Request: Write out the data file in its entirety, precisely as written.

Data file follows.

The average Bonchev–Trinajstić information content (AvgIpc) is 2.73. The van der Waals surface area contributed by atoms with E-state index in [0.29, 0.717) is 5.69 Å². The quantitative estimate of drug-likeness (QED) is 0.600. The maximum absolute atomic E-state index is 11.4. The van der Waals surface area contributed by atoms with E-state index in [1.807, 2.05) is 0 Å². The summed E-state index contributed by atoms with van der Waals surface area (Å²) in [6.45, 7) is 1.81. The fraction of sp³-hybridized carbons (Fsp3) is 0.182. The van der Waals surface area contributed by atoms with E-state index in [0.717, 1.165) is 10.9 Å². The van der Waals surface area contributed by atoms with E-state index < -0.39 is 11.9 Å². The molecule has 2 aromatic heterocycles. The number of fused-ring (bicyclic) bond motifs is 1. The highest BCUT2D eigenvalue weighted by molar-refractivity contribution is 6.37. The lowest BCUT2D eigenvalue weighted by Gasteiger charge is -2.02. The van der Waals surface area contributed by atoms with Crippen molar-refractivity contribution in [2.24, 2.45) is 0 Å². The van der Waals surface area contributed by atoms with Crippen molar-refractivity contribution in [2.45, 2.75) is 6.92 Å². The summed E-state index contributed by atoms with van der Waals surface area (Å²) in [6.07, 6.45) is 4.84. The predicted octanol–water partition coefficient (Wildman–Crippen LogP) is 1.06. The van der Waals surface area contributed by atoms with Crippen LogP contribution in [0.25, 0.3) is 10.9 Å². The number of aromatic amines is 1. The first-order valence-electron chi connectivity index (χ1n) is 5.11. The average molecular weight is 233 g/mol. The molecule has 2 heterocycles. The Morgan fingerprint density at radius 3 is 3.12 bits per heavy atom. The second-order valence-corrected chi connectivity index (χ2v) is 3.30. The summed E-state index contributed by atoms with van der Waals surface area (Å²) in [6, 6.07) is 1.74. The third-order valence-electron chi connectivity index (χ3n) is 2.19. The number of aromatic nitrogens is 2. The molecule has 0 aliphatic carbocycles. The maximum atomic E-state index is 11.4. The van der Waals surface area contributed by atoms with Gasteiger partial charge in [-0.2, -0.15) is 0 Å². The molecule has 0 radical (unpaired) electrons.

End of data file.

The average Bonchev–Trinajstić information content (AvgIpc) is 2.73. The van der Waals surface area contributed by atoms with E-state index in [0.29, 0.717) is 5.69 Å². The quantitative estimate of drug-likeness (QED) is 0.600. The maximum absolute atomic E-state index is 11.4. The van der Waals surface area contributed by atoms with E-state index in [1.807, 2.05) is 0 Å². The summed E-state index contributed by atoms with van der Waals surface area (Å²) in [6.45, 7) is 1.81. The fraction of sp³-hybridized carbons (Fsp3) is 0.182. The van der Waals surface area contributed by atoms with E-state index in [0.717, 1.165) is 10.9 Å². The van der Waals surface area contributed by atoms with E-state index < -0.39 is 11.9 Å². The molecule has 2 aromatic heterocycles. The number of fused-ring (bicyclic) bond motifs is 1. The highest BCUT2D eigenvalue weighted by molar-refractivity contribution is 6.37. The lowest BCUT2D eigenvalue weighted by Gasteiger charge is -2.02. The van der Waals surface area contributed by atoms with Crippen molar-refractivity contribution in [2.24, 2.45) is 0 Å². The van der Waals surface area contributed by atoms with Crippen molar-refractivity contribution in [2.45, 2.75) is 6.92 Å². The summed E-state index contributed by atoms with van der Waals surface area (Å²) in [6.07, 6.45) is 4.84. The predicted octanol–water partition coefficient (Wildman–Crippen LogP) is 1.06. The van der Waals surface area contributed by atoms with Crippen LogP contribution in [0.25, 0.3) is 10.9 Å². The number of aromatic amines is 1. The first-order valence-electron chi connectivity index (χ1n) is 5.11. The average molecular weight is 233 g/mol. The molecule has 2 heterocycles. The Morgan fingerprint density at radius 3 is 3.12 bits per heavy atom. The second-order valence-corrected chi connectivity index (χ2v) is 3.30. The summed E-state index contributed by atoms with van der Waals surface area (Å²) in [6, 6.07) is 1.74. The third-order valence-electron chi connectivity index (χ3n) is 2.19. The number of aromatic nitrogens is 2. The molecule has 0 aliphatic carbocycles. The maximum atomic E-state index is 11.4. The van der Waals surface area contributed by atoms with Gasteiger partial charge in [-0.2, -0.15) is 0 Å². The molecule has 0 radical (unpaired) electrons.